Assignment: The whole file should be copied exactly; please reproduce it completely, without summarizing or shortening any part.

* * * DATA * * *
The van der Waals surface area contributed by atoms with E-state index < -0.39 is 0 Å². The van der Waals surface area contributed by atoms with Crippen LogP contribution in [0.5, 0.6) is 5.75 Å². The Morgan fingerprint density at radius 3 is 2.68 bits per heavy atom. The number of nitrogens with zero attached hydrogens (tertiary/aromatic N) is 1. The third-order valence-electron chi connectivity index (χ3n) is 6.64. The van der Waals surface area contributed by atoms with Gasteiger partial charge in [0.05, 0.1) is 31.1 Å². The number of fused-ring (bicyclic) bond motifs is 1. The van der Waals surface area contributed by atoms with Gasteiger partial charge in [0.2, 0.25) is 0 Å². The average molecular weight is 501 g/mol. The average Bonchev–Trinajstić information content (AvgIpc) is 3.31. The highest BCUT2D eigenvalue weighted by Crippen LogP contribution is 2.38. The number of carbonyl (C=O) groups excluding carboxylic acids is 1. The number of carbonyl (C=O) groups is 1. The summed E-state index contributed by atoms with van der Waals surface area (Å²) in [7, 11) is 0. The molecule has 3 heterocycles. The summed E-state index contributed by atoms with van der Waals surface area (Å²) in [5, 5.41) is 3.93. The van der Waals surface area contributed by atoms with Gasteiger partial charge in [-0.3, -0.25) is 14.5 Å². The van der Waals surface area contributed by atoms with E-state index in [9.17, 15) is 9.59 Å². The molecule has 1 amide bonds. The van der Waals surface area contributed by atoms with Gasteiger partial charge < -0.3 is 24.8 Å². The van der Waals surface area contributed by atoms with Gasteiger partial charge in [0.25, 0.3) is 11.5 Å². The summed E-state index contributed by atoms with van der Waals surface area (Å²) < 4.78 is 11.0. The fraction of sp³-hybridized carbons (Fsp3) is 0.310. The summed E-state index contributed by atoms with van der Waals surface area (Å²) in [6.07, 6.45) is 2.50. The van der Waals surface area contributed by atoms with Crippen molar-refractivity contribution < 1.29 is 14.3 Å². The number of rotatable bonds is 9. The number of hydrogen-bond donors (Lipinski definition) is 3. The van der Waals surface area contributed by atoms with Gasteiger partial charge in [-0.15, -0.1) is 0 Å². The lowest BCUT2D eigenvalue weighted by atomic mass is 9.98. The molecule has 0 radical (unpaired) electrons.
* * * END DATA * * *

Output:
The van der Waals surface area contributed by atoms with E-state index < -0.39 is 0 Å². The van der Waals surface area contributed by atoms with Crippen LogP contribution in [0.5, 0.6) is 5.75 Å². The Morgan fingerprint density at radius 3 is 2.68 bits per heavy atom. The number of nitrogens with zero attached hydrogens (tertiary/aromatic N) is 1. The third-order valence-electron chi connectivity index (χ3n) is 6.64. The van der Waals surface area contributed by atoms with Gasteiger partial charge in [0.05, 0.1) is 31.1 Å². The number of fused-ring (bicyclic) bond motifs is 1. The van der Waals surface area contributed by atoms with Gasteiger partial charge in [0.2, 0.25) is 0 Å². The average molecular weight is 501 g/mol. The average Bonchev–Trinajstić information content (AvgIpc) is 3.31. The highest BCUT2D eigenvalue weighted by Crippen LogP contribution is 2.38. The number of carbonyl (C=O) groups excluding carboxylic acids is 1. The number of carbonyl (C=O) groups is 1. The summed E-state index contributed by atoms with van der Waals surface area (Å²) in [7, 11) is 0. The molecule has 3 heterocycles. The summed E-state index contributed by atoms with van der Waals surface area (Å²) in [5, 5.41) is 3.93. The van der Waals surface area contributed by atoms with Gasteiger partial charge in [-0.3, -0.25) is 14.5 Å². The van der Waals surface area contributed by atoms with E-state index in [9.17, 15) is 9.59 Å². The molecule has 1 amide bonds. The van der Waals surface area contributed by atoms with Gasteiger partial charge < -0.3 is 24.8 Å². The van der Waals surface area contributed by atoms with Gasteiger partial charge in [0.25, 0.3) is 11.5 Å². The summed E-state index contributed by atoms with van der Waals surface area (Å²) < 4.78 is 11.0. The fraction of sp³-hybridized carbons (Fsp3) is 0.310. The summed E-state index contributed by atoms with van der Waals surface area (Å²) in [6.07, 6.45) is 2.50. The van der Waals surface area contributed by atoms with Crippen molar-refractivity contribution < 1.29 is 14.3 Å². The number of rotatable bonds is 9. The number of hydrogen-bond donors (Lipinski definition) is 3. The van der Waals surface area contributed by atoms with Gasteiger partial charge in [-0.15, -0.1) is 0 Å². The lowest BCUT2D eigenvalue weighted by atomic mass is 9.98. The molecule has 0 radical (unpaired) electrons.